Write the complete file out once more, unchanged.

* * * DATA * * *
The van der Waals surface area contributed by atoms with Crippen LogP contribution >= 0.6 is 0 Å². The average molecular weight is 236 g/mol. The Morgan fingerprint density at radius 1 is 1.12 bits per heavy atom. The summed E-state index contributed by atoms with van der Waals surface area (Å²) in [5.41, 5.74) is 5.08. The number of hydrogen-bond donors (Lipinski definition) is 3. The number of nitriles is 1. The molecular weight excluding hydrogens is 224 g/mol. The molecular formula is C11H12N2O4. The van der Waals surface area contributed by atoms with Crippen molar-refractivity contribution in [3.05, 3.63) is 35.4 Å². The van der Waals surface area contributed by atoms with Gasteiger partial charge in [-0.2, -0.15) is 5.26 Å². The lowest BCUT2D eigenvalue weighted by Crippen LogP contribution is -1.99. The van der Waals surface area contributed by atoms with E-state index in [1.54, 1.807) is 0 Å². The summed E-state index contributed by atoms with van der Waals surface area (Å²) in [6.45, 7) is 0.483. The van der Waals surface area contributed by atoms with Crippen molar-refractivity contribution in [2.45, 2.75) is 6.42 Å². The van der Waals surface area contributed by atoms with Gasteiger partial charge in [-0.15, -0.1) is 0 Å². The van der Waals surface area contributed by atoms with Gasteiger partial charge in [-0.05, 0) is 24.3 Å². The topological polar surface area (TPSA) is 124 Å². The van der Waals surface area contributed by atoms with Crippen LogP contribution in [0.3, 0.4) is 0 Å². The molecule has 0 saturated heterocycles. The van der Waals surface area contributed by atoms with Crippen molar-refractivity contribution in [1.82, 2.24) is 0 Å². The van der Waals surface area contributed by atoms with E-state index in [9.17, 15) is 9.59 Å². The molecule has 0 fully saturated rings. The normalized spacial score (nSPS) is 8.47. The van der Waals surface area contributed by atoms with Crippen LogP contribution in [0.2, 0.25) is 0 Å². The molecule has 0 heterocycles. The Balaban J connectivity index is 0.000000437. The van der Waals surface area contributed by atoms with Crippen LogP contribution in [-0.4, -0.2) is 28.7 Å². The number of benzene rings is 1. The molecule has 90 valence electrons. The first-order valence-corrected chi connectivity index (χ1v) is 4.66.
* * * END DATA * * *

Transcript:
The van der Waals surface area contributed by atoms with Crippen LogP contribution >= 0.6 is 0 Å². The average molecular weight is 236 g/mol. The Morgan fingerprint density at radius 1 is 1.12 bits per heavy atom. The summed E-state index contributed by atoms with van der Waals surface area (Å²) in [5.41, 5.74) is 5.08. The number of hydrogen-bond donors (Lipinski definition) is 3. The number of nitriles is 1. The molecular weight excluding hydrogens is 224 g/mol. The molecular formula is C11H12N2O4. The van der Waals surface area contributed by atoms with Crippen molar-refractivity contribution in [3.05, 3.63) is 35.4 Å². The van der Waals surface area contributed by atoms with Gasteiger partial charge in [-0.2, -0.15) is 5.26 Å². The lowest BCUT2D eigenvalue weighted by Crippen LogP contribution is -1.99. The van der Waals surface area contributed by atoms with E-state index in [1.54, 1.807) is 0 Å². The summed E-state index contributed by atoms with van der Waals surface area (Å²) in [6.45, 7) is 0.483. The van der Waals surface area contributed by atoms with Crippen molar-refractivity contribution in [2.45, 2.75) is 6.42 Å². The van der Waals surface area contributed by atoms with Gasteiger partial charge in [-0.15, -0.1) is 0 Å². The van der Waals surface area contributed by atoms with Gasteiger partial charge in [-0.05, 0) is 24.3 Å². The topological polar surface area (TPSA) is 124 Å². The van der Waals surface area contributed by atoms with Crippen LogP contribution in [0.3, 0.4) is 0 Å². The molecule has 0 saturated heterocycles. The van der Waals surface area contributed by atoms with Crippen molar-refractivity contribution in [1.82, 2.24) is 0 Å². The van der Waals surface area contributed by atoms with E-state index in [9.17, 15) is 9.59 Å². The molecule has 0 fully saturated rings. The normalized spacial score (nSPS) is 8.47. The van der Waals surface area contributed by atoms with Crippen LogP contribution in [0.2, 0.25) is 0 Å². The molecule has 0 heterocycles. The Balaban J connectivity index is 0.000000437. The van der Waals surface area contributed by atoms with Crippen LogP contribution in [-0.4, -0.2) is 28.7 Å². The number of benzene rings is 1. The molecule has 90 valence electrons. The first-order valence-corrected chi connectivity index (χ1v) is 4.66.